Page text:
Situated within the Île-de-France region, Val-de-Marne is one of the smaller of the French departments with a total area of approximately 245 square kilometers and a population of 1.3 million. Together with the similarly small departments of Seine-Saint-Denis and Hauts-de-Seine, Val-de-Marne encircles the city of Paris. Val-de-Marne is known colloquially as 'le neuf quatre', a reference to the official administrative number (94) designated to this department.
The department of Val-de-Marne was created in 1968 from portions of the original Seine and Seine-et-Oise departments. This department has attracted both industrialists and artists. Whilst it is today one of France's more commercial departments, it has also hosted such great artists as Picasso, Cézanne, Utrillo and Brayer.
Val-de-Marne consists of three departmental arrondissements, 47 communes and 49 cantons. The principal cities within this department are:
Val-de-Marne is characterised by a temperate Atlantic climate; winters are generally cold whilst summers are mild. Average temperatures for January and July (in degrees Celsius and Fahrenheit) are available in the table below.
Average temperature in Val-de-Marne
The department receives less than 650mm of rainfall per annum. Despite the cold winter temperatures, snowstorms are not particularly common, with less than 11 days per year receiving snowfall on average.
For centuries, the economy of this department has been closely related to the rivers which traverse it. The Roman Aqueducts at Cachan and Arcueil, which date back to the 2nd century are testament to this. The Aqueduc Médicis at Cachan is a colossal structure with a height of some 109m.
The Château de Vincennes, constructed in part from Louis VII's 12th century hunting lodge is perhaps one of the department's most well-known palaces. Despite having seen much upheaval and phases of demolition and reconstruction, the château has now rightly regained its fame. Visitors are welcome and may explore its vast grounds and exquisite interiors all through the year. The Château de Grosbois at Boissy-Saint-Léger is another site of cultural interest particularly on account of its extensive historical library. At one point, it was in the possession of Charles de Valois, Duke of Angoulême, one of Charles IX's numerous illegitimate sons.
The Museum of Contemporary Art, (Place de la Libération, Carrefour de La Libération BP 147, 94400 VITRY-SUR-SEINE) is one of the foremost art museums within the Parisian suburbs. Established in 1950, the museum boasts over an acre of permanent and temporary exhibits, a 140-seat cinema, and accommodation for its numerous artists-in-residence. In addition, it has also gained fame for its vast public gardens. Entry is at a modest 4 euros per adult and guided tours for both individuals and groups are available. Special tours for visiting schools may also be arranged on request. Further questions may be directed to email@example.com
Most major hotels cater well to the needs of their younger visitors by offering a wide variety of organised games and activities. The Bois de Vincennes, famed for its natural beauty also houses a children's zoo, which is likely to enthrall all its visitors, young and old.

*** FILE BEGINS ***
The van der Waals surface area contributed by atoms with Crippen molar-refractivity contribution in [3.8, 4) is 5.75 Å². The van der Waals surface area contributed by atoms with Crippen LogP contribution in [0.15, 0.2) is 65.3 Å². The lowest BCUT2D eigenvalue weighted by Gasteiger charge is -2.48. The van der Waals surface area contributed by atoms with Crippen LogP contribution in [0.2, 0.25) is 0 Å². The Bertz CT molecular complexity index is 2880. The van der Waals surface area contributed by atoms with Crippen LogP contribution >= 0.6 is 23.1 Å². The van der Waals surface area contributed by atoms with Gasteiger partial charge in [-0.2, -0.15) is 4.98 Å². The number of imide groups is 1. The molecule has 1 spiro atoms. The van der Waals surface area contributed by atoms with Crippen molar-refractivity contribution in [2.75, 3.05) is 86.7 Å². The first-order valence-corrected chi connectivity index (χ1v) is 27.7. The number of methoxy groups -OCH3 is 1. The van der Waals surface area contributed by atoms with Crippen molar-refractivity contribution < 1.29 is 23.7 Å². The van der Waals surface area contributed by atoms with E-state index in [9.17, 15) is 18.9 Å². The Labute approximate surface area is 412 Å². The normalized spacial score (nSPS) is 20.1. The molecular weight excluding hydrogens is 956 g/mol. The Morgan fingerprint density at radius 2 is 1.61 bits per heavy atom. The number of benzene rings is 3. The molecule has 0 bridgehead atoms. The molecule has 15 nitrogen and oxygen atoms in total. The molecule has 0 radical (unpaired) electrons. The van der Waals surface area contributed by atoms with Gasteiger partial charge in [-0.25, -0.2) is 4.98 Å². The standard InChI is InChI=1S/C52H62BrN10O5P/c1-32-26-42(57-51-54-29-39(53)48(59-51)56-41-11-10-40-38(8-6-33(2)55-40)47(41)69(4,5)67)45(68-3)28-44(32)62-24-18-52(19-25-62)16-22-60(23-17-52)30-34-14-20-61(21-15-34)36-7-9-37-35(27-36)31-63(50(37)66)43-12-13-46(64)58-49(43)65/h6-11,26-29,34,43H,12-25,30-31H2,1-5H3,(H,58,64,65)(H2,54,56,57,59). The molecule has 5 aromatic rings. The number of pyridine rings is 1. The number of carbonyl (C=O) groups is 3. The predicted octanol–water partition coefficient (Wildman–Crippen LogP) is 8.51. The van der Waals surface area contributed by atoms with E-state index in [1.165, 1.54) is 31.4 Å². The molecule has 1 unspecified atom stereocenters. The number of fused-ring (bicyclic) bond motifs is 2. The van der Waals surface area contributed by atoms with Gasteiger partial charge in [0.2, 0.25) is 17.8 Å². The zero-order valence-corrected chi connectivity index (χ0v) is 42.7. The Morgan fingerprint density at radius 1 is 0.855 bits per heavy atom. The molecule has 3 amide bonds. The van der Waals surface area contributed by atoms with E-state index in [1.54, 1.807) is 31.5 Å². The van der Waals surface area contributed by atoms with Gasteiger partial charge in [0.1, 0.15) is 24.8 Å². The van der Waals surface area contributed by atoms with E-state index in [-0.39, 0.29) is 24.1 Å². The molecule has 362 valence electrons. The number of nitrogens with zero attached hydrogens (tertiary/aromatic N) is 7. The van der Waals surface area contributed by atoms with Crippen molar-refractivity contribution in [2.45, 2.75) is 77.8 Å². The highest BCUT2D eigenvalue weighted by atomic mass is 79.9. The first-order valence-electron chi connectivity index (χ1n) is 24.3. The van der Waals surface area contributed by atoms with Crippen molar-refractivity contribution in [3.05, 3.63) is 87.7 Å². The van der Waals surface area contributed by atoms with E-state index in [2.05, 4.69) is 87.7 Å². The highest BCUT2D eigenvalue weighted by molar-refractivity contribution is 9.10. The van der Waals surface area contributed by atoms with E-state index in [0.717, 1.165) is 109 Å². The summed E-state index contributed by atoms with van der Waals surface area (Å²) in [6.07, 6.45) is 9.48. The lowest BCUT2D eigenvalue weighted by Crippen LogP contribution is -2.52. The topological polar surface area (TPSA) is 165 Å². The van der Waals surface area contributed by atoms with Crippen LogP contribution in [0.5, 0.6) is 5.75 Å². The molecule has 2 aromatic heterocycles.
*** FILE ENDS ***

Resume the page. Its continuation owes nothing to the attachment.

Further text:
Given its proximity to Paris, Val de Marne offers near limitless shopping opportunities. Outlets of high street fashion chains are also in abundance. However, one should not overlook this department's many traditional markets, which offer excellent deals on high quality produce as well as clothing and antiques.
Food and Drink
Seine-Saint-Denis is home to many excellent restaurants, brasseries and bars. Prices tend to be competitive, particularly in comparison to Parisian restaurants. River tourism, so important to the local economy, also extends to Val-de-Marne's culinary heritage. Given that 15km of the River Seine and 24km of the River Marne pass through this department, seafood is a local specialty, served at the ginguettes, or riverside restaurants which should not be missed. The numerous restaurants on the banks of the River Marne are recommended in particular.
The department of Val-de-Marne is famed for its flora and fauna and breathtaking landscapes. As such hiking proves a most pleasurable activity. The Bois de Vincennes offers further opportunities for walking and hiking. Its 995 acres include, amongst other natural wonders, several pristine lakes.
Golf UCPA offers numerous opportunities for avid amateur golfers. The following address and telephone information may prove useful:
33 avenue Jack Gourevitch
Champigny-Sur Marne Telephone: 01 48 83 36 00
Further online information may be found here www.ucpa.com
Ease of Access
Val-de-Marne has a well-developed transportation system and is well-served by road, rail and air. The airport at Orly, which has been open to the public since 1947, is the second largest air terminus in the country after Roissy-Charles de Gaulle. This department also possesses a complex TGV (high-speed train) network. It is possible to access the French capital via the RER rapid transit lines, the Métro and the tram and bus networks.
Value for Money
Val-de-Marne undoubtedly offers good value for money despite being located on the doorstep of Paris. Small family run hotels offer an inexpensive option to those who do not wish to compromise quality when travelling on a budget. As ever, off-peak season travel ensures lower transportation costs.
This department offers unparalleled opportunities for a relaxed break on the outskirts of Paris. Its riverside attractions are no doubt a clear favourite amongst visitors. Nevertheless, the many other pursuits offered by this department should definitely not be overlooked as they are an integral part of an exciting holiday within the Val-de-Marne region.